Investing not just for profit but to ‘own’ part of any disruption
Starts with being comfortable with founders, no regulatory hurdles
IF one wonders how a sovereign fund such as Temasek Holdings, with an enviable portfolio of blue-chip brick-and-mortar companies such as Singtel and Keppel Corp, views the potential threat of disruptive technologies to its portfolio of companies, well, let’s just say it takes it seriously.
Just ask Chua Kee Lock (pic above), group president and chief executive officer of Vertex Venture Holdings Ltd, the largest South-East Asian venture capital fund.
Initially set up under Singapore Technologies back in 1988, in 2008 it was taken over by Temasek, which injected US$250 million into the now wholly-owned subsidiary to kick-start its activities again after the fund went into hibernation from 2002 to 2007.
Pleased with the performance of the fund, Temasek injected a further US$325 million in 2013 and US$165 million in 2014, with Vertex focused on making investments in Asia and the United States.
Like any other venture fund, Vertex is expected to generate returns, but more than that, it is also acting as an internal disruptor to Temasek’s portfolio.
Witness Vertex’s investment into GrabTaxi, the Malaysian-founded taxi app startup that recently raised US$250 million from Softbank Corp and is out to disrupt the existing taxi ecosystem.
The investment was made despite Temasek having a stake in SMRT Corp, a large public transport company with a sizeable taxi fleet in Singapore.
As Chua points out, while Temasek’s companies are doing well, the challenge is that rapid innovation in technology is disrupting many industries, and fast.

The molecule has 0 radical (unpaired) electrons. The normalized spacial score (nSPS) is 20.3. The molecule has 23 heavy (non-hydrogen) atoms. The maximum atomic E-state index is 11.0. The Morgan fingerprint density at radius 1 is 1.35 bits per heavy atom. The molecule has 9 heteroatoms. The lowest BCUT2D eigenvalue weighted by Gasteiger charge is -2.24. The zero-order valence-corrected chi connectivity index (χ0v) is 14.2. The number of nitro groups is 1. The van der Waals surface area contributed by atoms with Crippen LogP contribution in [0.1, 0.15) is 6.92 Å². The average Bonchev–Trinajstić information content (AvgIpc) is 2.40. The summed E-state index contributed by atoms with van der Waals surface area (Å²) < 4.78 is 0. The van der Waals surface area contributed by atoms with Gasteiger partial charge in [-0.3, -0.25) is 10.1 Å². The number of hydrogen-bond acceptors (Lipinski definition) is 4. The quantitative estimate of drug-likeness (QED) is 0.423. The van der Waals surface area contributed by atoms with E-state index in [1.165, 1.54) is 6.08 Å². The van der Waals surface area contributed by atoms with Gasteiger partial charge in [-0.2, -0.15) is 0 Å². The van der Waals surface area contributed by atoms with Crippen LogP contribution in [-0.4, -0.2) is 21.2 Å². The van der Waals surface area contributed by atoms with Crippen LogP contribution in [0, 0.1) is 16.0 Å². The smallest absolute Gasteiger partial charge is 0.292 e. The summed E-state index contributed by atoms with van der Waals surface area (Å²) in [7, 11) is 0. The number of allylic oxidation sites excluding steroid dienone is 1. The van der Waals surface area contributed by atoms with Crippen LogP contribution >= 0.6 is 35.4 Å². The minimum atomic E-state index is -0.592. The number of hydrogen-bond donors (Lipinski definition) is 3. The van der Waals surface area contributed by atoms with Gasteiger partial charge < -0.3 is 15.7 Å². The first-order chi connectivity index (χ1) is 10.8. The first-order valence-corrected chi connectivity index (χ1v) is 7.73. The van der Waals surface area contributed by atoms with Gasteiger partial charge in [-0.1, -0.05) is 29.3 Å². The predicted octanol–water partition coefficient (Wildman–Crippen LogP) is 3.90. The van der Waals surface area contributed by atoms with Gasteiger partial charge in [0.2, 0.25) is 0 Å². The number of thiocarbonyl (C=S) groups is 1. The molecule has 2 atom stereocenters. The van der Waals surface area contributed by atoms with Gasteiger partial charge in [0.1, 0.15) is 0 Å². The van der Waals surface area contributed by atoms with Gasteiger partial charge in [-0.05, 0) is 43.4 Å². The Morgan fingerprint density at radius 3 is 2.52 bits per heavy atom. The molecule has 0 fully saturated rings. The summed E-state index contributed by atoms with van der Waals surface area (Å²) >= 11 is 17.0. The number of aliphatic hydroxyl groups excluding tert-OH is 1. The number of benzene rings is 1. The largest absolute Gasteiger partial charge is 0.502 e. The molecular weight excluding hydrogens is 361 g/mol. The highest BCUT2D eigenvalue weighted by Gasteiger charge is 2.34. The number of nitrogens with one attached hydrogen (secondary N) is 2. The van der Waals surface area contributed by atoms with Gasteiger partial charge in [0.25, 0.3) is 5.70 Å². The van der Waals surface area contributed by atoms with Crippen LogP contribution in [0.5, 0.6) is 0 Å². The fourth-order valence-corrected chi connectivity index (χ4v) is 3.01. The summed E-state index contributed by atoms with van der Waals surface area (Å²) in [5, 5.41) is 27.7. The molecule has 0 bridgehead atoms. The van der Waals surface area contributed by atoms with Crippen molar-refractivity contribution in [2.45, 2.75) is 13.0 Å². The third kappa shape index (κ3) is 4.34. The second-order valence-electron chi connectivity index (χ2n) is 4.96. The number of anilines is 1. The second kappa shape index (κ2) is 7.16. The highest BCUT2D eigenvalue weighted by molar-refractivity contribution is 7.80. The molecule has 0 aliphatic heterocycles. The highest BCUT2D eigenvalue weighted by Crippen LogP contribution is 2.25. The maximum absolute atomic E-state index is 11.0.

Companies need to keep a wary eye out. Chua says that in a recent conversation with an executive of a multibillion-dollar company in Europe, “the executive told me that its biggest challenge was to avoid becoming the next Nokia.”
With Vertex at the forefront of making investments into disruptive technologies and companies, the mindset is one of keeping track and investing into those it feels have a real chance to disrupt the market.
“Whether we invest, or someone else does, this [disruption] is going to come, so we will look into any disruption in the IT sector that we feel is likely,” he explains.
No ‘me-too’ companies, but rather those that are trying to completely change the model an industry is built on.
Messaging is clearly very important, Chua pointing out how an entire cluster of companies was trying to make incremental improvements on the SMS experience in the early 2000s.
“Yet look at how WeChat and WhatsApp, leveraging on technology, have completely changed that model. And really, this is what we are guided by when making investment decisions,” he tells Digital News Asia (DNA) during a recent chat in Singapore.
Vertex is also a patient investor, willing to give a company time to establish a dominant position in the market, and then figure out a way to monetise its market leading position, he adds.
How patient an investor? “All the companies we have invested in this part of the world have had very little to no revenue,” says Chua, using Reebonz as an example.